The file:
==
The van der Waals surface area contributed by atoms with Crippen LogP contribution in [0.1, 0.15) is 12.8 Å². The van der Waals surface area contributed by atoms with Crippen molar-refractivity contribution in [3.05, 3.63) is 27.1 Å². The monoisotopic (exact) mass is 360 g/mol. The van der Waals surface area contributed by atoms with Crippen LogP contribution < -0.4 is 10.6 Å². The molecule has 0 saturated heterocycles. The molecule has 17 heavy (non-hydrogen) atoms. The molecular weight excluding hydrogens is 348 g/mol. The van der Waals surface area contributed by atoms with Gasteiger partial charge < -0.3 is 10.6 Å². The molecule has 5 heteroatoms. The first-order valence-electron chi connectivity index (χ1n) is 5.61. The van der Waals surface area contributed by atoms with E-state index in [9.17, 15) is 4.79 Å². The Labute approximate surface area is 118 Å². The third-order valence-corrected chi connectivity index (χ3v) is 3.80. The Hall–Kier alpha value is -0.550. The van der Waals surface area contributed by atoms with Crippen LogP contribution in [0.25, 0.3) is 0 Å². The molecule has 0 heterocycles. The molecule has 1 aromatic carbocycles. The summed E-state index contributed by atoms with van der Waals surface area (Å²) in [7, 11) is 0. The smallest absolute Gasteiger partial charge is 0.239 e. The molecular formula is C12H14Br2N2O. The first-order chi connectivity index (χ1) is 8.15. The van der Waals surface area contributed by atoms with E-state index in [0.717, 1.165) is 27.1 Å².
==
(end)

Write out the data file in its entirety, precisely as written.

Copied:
The van der Waals surface area contributed by atoms with Crippen LogP contribution in [0.1, 0.15) is 12.8 Å². The van der Waals surface area contributed by atoms with Crippen molar-refractivity contribution in [3.05, 3.63) is 27.1 Å². The monoisotopic (exact) mass is 360 g/mol. The van der Waals surface area contributed by atoms with Crippen LogP contribution < -0.4 is 10.6 Å². The molecule has 0 saturated heterocycles. The molecule has 17 heavy (non-hydrogen) atoms. The molecular weight excluding hydrogens is 348 g/mol. The van der Waals surface area contributed by atoms with Gasteiger partial charge < -0.3 is 10.6 Å². The molecule has 5 heteroatoms. The first-order valence-electron chi connectivity index (χ1n) is 5.61. The van der Waals surface area contributed by atoms with E-state index in [9.17, 15) is 4.79 Å². The Labute approximate surface area is 118 Å². The third-order valence-corrected chi connectivity index (χ3v) is 3.80. The Hall–Kier alpha value is -0.550. The van der Waals surface area contributed by atoms with Crippen LogP contribution in [0.25, 0.3) is 0 Å². The molecule has 0 heterocycles. The molecule has 1 aromatic carbocycles. The summed E-state index contributed by atoms with van der Waals surface area (Å²) in [7, 11) is 0. The smallest absolute Gasteiger partial charge is 0.239 e. The molecular formula is C12H14Br2N2O. The first-order chi connectivity index (χ1) is 8.15. The van der Waals surface area contributed by atoms with E-state index in [0.717, 1.165) is 27.1 Å².